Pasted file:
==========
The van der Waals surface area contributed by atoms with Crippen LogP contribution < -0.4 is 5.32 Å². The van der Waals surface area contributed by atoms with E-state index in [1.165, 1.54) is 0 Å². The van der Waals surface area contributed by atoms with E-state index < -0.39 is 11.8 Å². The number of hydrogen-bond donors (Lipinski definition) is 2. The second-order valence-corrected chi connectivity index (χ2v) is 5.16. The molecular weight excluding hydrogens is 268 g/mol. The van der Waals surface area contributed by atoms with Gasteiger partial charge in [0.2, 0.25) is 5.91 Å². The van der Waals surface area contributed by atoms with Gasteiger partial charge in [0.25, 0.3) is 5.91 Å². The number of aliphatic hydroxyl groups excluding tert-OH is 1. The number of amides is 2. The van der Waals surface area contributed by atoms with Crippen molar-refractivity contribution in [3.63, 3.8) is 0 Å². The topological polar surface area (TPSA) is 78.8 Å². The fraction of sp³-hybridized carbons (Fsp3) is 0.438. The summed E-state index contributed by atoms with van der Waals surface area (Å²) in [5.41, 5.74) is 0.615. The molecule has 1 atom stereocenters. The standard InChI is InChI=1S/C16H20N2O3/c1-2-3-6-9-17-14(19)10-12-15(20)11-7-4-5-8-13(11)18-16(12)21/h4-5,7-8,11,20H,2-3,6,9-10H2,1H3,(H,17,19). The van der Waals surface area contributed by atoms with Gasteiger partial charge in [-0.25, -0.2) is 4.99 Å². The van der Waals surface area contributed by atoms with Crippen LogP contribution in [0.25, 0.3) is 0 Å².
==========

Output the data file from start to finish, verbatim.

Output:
The van der Waals surface area contributed by atoms with Crippen LogP contribution < -0.4 is 5.32 Å². The van der Waals surface area contributed by atoms with E-state index in [1.165, 1.54) is 0 Å². The van der Waals surface area contributed by atoms with E-state index < -0.39 is 11.8 Å². The number of hydrogen-bond donors (Lipinski definition) is 2. The second-order valence-corrected chi connectivity index (χ2v) is 5.16. The molecular weight excluding hydrogens is 268 g/mol. The van der Waals surface area contributed by atoms with Gasteiger partial charge in [0.2, 0.25) is 5.91 Å². The van der Waals surface area contributed by atoms with Gasteiger partial charge in [0.25, 0.3) is 5.91 Å². The number of aliphatic hydroxyl groups excluding tert-OH is 1. The number of amides is 2. The van der Waals surface area contributed by atoms with Crippen molar-refractivity contribution in [3.63, 3.8) is 0 Å². The topological polar surface area (TPSA) is 78.8 Å². The fraction of sp³-hybridized carbons (Fsp3) is 0.438. The summed E-state index contributed by atoms with van der Waals surface area (Å²) in [5.41, 5.74) is 0.615. The molecule has 1 atom stereocenters. The standard InChI is InChI=1S/C16H20N2O3/c1-2-3-6-9-17-14(19)10-12-15(20)11-7-4-5-8-13(11)18-16(12)21/h4-5,7-8,11,20H,2-3,6,9-10H2,1H3,(H,17,19). The van der Waals surface area contributed by atoms with Gasteiger partial charge in [-0.25, -0.2) is 4.99 Å². The van der Waals surface area contributed by atoms with Crippen LogP contribution in [0.25, 0.3) is 0 Å².